As for Sarah, Matthew Badger wrote that “her love was so abundant and vibrant. It would welcome anyone into its grasp. She saw the goodness in all of us.”

People entering St. Thomas Church for funeral of Badger family (credit: Juliet Papa/1010 WINS)

Mourners started arriving at around 10:30 a.m. for the “Service in Thanksgiving for the Lives of Lilian, Sarah and Grace Badger,” 1010 WINS’ Juliet Papa reported. Rufus Wainwright sang “Over the Rainbow” as part of the service.

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As the funeral procession made its way down Fifth Avenue, people who didn’t know the family paused for a moment to show their respect and support.

The victims died of smoke inhalation. Grandparents Lomer and Pauline Johnson also died in the blaze. The grandfather suffered blunt trauma to the head and neck likely resulting from a fall while trying to save his granddaughters.

The Johnsons were to be cremated.

Mourning At Home

A steady stream of mourners filed by the home in Stamford where the girls and their grandparents lost their lives.

Cove, Conn., resident Holly Kalinowski and her 4-year-old daughter laid roses outside the rubble of the Stamford home.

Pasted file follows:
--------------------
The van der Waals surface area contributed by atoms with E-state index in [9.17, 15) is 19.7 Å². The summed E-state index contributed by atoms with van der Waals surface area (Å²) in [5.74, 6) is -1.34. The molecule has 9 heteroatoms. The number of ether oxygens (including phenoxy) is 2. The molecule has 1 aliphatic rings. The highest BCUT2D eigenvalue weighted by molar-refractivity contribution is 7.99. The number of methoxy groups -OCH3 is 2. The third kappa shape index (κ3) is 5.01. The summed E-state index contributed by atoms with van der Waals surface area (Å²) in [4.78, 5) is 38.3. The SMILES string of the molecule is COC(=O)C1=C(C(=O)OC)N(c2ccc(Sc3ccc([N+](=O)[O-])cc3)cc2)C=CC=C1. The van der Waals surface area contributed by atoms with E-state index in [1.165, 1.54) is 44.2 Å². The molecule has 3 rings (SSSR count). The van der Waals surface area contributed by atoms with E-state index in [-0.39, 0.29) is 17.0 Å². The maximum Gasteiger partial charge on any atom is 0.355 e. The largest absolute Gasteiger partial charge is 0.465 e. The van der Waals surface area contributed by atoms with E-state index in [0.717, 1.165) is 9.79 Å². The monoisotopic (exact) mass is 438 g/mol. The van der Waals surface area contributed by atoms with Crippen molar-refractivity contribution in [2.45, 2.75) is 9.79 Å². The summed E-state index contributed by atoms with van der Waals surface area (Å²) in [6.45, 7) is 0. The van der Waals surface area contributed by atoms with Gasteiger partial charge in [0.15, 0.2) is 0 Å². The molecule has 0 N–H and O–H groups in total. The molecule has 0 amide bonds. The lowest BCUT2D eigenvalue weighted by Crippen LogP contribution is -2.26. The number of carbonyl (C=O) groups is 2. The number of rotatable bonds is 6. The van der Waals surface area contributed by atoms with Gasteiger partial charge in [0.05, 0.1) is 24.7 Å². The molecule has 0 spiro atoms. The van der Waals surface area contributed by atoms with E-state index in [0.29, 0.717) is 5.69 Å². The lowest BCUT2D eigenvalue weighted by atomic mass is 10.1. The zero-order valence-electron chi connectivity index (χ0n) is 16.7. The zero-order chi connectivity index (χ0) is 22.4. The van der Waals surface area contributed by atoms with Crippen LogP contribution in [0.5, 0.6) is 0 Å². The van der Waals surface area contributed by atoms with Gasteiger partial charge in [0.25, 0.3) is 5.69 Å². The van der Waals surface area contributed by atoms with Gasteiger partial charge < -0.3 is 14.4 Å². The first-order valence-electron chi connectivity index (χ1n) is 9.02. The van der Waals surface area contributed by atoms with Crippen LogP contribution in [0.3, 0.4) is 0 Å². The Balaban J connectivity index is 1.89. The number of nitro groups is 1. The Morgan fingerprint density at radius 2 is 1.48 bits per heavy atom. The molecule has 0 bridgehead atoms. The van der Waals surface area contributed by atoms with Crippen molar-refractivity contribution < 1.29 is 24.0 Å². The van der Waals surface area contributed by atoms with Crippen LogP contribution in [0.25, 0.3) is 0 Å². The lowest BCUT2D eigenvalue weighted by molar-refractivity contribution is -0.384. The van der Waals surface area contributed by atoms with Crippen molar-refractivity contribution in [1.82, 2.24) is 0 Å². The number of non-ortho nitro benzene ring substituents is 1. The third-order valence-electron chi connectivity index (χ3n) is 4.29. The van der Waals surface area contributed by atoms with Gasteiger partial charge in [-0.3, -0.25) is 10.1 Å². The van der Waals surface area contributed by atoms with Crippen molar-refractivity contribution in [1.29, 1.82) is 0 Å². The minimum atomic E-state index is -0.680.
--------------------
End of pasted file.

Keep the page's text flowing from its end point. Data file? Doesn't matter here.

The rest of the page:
“Right now they’re in heaven with the angels,” Kalinowski said. “I just couldn’t imagine, I couldn’t imagine.”

Even though they didn’t know the Badger family, they said they came to pay their respects on the day of the funeral.

Karen McLane drove from her job in Greenwich to visit the growing memorial of toys, rosaries, candles and flowers.

“I felt compelled because I’m a mom and I can’t imagine this happening to anyone. It’s very tragic,” McLane said.

“I was just called to come and bring blessings to the family for emotional comfort and prayers,” said Lisa Starr, who was in town from southern California, visiting family.

Healing From Loss

“God is love and God is everything. I have been asked a million times ‘How are you doing? How will you survive this?’ but here I am, here all of us are,” Madonna Badger said at the podium. “In all this incomprehensible loss and chaos, all I can hang on to is love. Lily, Sarah and Grace live in my heart now.”

Psychologist Erica Chin said Madonna Badger’s grief, guilt and anger will come in waves in the years ahead.

“Trying to have regular meals, eating, sleeping, those things are things that will slowly build the building blocks of building a new life,” Chin said.

“Life will come back again, but that may not come back again, the past isn’t going to necessarily come rushing back, but life will come back.”

Madonna Badger’s friends told CBS 2’s Kathryn Brown they believe she will recover.

“I think she’s going to make it. She has a lot of strength this lady, a remarkable person,” Martin Schneit said.

“The service was beautiful. Madonna was amazing,” added Phoebe Cole-Smith.

A foundation has been established to honor the memories of the Badger girls. The mission of the Other 364 Foundation is to champion compassion, according to its website.